Earlier today, Apple took the wraps off of the eagerly-awaited iPhone 5. Just how is it better than the previous iPhone? And what about the rest of the competition? Keep reading.
For those of you who just know you're going to want it, I'll start with the prices. The iPhone 5 will be available in 16 GB, 32 GB, and 64 GB versions for $199, $299 and $399 (in US dollars) respectively. You can pre-order it on September 14 (that's this Friday), and it begins shipping one week later.
Now for the next important question: why would you want to pre-order it? I can't answer that question, but I can tell you that Apple has tweaked and improved nearly everything over the previous iPhone model. To start with, it's even thinner, at 0.29 inches (7.6 millimeters) and lighter, at 3.95 ounces (112 grams). That's pretty, but by now you know the iPhone is more than just a pretty face.
The iPhone 5 offers more ways to connect to networks, and it's faster; the new alphabet soup includes HSPA+, DC-HSCPA, and the long-awaited LTE. Let's not forget Wi-Fi, of course; with the iPhone 5, you get the dual-channel 5 GHz version – which you might also know as 802.11N. How fast is that? Try 150Mbps.
What really sells a lot of people on the iPhone is the screen, and here Apple doesn't disappoint. You get a 16:9 four-inch panoramic screen with 44 percent more saturation than the previous iPhone. This time, the touchscreen sensor is built-in; Apple claims that this feature, which belongs to no other phone on the market, was vital in slimming down the iPhone. As you might expect, the new phone features Apple's Retina display.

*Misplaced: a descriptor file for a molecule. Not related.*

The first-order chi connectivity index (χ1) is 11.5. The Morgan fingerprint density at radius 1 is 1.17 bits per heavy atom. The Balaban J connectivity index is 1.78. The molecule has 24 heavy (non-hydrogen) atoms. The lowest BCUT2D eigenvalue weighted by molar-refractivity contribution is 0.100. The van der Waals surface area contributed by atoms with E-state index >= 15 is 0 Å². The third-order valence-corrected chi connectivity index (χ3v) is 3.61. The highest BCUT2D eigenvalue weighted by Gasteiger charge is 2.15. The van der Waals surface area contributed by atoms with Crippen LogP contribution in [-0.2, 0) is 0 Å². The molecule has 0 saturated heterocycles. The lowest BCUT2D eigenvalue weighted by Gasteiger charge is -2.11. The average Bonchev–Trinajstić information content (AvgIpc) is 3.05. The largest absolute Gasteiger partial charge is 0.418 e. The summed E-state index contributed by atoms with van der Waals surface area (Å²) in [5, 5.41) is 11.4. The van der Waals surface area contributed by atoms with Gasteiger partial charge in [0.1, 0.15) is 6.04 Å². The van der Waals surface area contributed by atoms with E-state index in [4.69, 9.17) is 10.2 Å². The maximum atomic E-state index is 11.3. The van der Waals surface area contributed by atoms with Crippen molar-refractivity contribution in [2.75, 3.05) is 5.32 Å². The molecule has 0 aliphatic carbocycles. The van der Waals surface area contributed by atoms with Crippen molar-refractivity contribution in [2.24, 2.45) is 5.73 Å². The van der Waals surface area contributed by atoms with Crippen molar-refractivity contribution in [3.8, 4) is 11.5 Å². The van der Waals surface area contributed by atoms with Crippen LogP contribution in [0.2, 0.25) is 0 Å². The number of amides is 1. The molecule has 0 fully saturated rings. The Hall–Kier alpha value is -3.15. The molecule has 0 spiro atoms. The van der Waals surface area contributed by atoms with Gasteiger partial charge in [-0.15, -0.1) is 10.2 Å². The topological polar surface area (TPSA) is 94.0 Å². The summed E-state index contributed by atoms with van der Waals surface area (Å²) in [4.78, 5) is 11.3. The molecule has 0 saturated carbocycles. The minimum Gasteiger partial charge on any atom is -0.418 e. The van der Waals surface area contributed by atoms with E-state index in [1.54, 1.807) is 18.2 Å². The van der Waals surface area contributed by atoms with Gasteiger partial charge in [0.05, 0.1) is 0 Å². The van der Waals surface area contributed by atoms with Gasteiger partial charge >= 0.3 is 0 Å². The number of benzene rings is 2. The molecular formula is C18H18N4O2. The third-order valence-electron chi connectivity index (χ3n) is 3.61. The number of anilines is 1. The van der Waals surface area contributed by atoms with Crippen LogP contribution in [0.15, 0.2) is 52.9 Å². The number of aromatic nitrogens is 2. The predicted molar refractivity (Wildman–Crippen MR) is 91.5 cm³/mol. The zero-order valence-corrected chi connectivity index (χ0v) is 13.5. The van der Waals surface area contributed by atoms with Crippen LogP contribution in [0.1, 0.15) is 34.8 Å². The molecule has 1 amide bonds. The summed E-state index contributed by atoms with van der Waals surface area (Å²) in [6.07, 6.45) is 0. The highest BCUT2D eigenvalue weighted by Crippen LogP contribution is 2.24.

The iPhone 5 gives you brains as well as beauty. The new CPU, the A6, is supposedly twice as fast as the one in the iPhone 4S. That will come in handy when you're loading web pages. Interestingly, though, if Apple's claims can be believed, that won't come at the cost of battery life. According to the company, users can expect eight hours of 3G talk time, eight hours of LTE browsing, 10 hours of Wi-Fi browsing, 30 hours of video and 225 hours of standby. For some people, that could mean charging the phone as rarely as once a week.
Apple upgraded the camera for the iPhone 5 as well. It offers a five-element lens and an eight-megapixel sensor, rear illumination, a hybrid infrared filter, and a dynamic low light mode. It also gives the shutterbug an image processing chip that reduces noise in pictures, giving them improved clarity. If you like to try out cool photo tricks, you'll want to check out the new panorama mode: just pan the phone, and the device does the rest. It even corrects for your hand shaking. No need to take lots of individual pictures and put them together yourself!
Now for some bad news: yes, there's a new, smaller dock connector. Apple calls it Lightning. It's digital, it has eight connectors, and it's reversible, so you can connect it regardless of its orientation. Apple is offering an adapter for those who have the old connectors.
Speaking of new peripherals for the iPhone 5, remember those old earbuds? You can now get something the company is calling EarPods. They're a redesigned version that goes in your ears, but doesn't offer a perfect seal – supposedly to allow some air circulation. Some observers are already wondering just how much noise leakage we'll have to put up with from them.
Okay, so we know that the iPhone 5 is better than the iPhone 4 – but is it better than the competition? Gizmodo put together a chart that compares their specs side by side, and the answer...is somewhat less than impressive. It's a very good phone, and it will hold its own against the best of the rest, but it doesn't completely blow them away. In short, while it is an excellent phone, there doesn't seem to be a compelling reason to buy an iPhone 5 instead of, say, a Lumia 920 or a Galaxy S III. Sorry, Apple, I think I'll stick with what I have for now.
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